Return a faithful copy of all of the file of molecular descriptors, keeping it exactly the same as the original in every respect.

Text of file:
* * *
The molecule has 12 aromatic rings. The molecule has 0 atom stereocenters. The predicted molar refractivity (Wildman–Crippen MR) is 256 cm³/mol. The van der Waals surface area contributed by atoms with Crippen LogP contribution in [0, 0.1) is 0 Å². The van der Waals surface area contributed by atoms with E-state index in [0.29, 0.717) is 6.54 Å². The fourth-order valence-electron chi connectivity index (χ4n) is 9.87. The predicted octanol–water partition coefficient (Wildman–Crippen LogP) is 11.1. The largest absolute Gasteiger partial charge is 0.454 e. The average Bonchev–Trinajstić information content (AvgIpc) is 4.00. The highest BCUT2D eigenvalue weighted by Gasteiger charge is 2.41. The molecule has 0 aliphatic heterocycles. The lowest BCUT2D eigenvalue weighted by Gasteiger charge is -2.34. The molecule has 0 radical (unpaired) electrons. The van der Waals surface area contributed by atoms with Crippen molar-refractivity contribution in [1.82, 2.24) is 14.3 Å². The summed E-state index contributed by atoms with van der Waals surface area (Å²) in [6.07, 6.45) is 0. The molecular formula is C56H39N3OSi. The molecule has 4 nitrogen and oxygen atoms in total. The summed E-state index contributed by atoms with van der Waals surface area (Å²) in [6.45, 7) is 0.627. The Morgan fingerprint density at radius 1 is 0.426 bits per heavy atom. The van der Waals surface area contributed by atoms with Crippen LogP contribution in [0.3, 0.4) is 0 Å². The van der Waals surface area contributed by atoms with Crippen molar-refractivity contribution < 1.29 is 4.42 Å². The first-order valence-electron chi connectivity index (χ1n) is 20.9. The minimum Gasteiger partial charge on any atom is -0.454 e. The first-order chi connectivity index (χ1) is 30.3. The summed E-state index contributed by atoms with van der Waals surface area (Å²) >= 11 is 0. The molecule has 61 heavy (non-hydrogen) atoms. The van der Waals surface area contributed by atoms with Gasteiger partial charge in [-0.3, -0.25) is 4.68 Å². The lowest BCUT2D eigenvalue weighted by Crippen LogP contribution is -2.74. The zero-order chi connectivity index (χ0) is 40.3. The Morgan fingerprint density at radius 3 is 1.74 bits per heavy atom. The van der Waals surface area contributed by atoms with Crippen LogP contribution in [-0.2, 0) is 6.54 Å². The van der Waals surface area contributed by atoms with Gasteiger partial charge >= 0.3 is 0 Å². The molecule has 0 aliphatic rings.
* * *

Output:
The molecule has 12 aromatic rings. The molecule has 0 atom stereocenters. The predicted molar refractivity (Wildman–Crippen MR) is 256 cm³/mol. The van der Waals surface area contributed by atoms with Crippen LogP contribution in [0, 0.1) is 0 Å². The van der Waals surface area contributed by atoms with E-state index in [0.29, 0.717) is 6.54 Å². The fourth-order valence-electron chi connectivity index (χ4n) is 9.87. The predicted octanol–water partition coefficient (Wildman–Crippen LogP) is 11.1. The largest absolute Gasteiger partial charge is 0.454 e. The average Bonchev–Trinajstić information content (AvgIpc) is 4.00. The highest BCUT2D eigenvalue weighted by Gasteiger charge is 2.41. The molecule has 0 aliphatic heterocycles. The lowest BCUT2D eigenvalue weighted by Gasteiger charge is -2.34. The molecule has 0 radical (unpaired) electrons. The van der Waals surface area contributed by atoms with Crippen molar-refractivity contribution in [1.82, 2.24) is 14.3 Å². The summed E-state index contributed by atoms with van der Waals surface area (Å²) in [6.07, 6.45) is 0. The molecular formula is C56H39N3OSi. The molecule has 4 nitrogen and oxygen atoms in total. The summed E-state index contributed by atoms with van der Waals surface area (Å²) in [6.45, 7) is 0.627. The Morgan fingerprint density at radius 1 is 0.426 bits per heavy atom. The van der Waals surface area contributed by atoms with Crippen LogP contribution in [0.3, 0.4) is 0 Å². The van der Waals surface area contributed by atoms with Crippen molar-refractivity contribution < 1.29 is 4.42 Å². The first-order valence-electron chi connectivity index (χ1n) is 20.9. The minimum Gasteiger partial charge on any atom is -0.454 e. The first-order chi connectivity index (χ1) is 30.3. The summed E-state index contributed by atoms with van der Waals surface area (Å²) >= 11 is 0. The molecule has 61 heavy (non-hydrogen) atoms. The van der Waals surface area contributed by atoms with Gasteiger partial charge in [-0.3, -0.25) is 4.68 Å². The lowest BCUT2D eigenvalue weighted by Crippen LogP contribution is -2.74. The zero-order chi connectivity index (χ0) is 40.3. The Morgan fingerprint density at radius 3 is 1.74 bits per heavy atom. The van der Waals surface area contributed by atoms with Crippen LogP contribution in [-0.2, 0) is 6.54 Å². The van der Waals surface area contributed by atoms with Gasteiger partial charge >= 0.3 is 0 Å². The molecule has 0 aliphatic rings.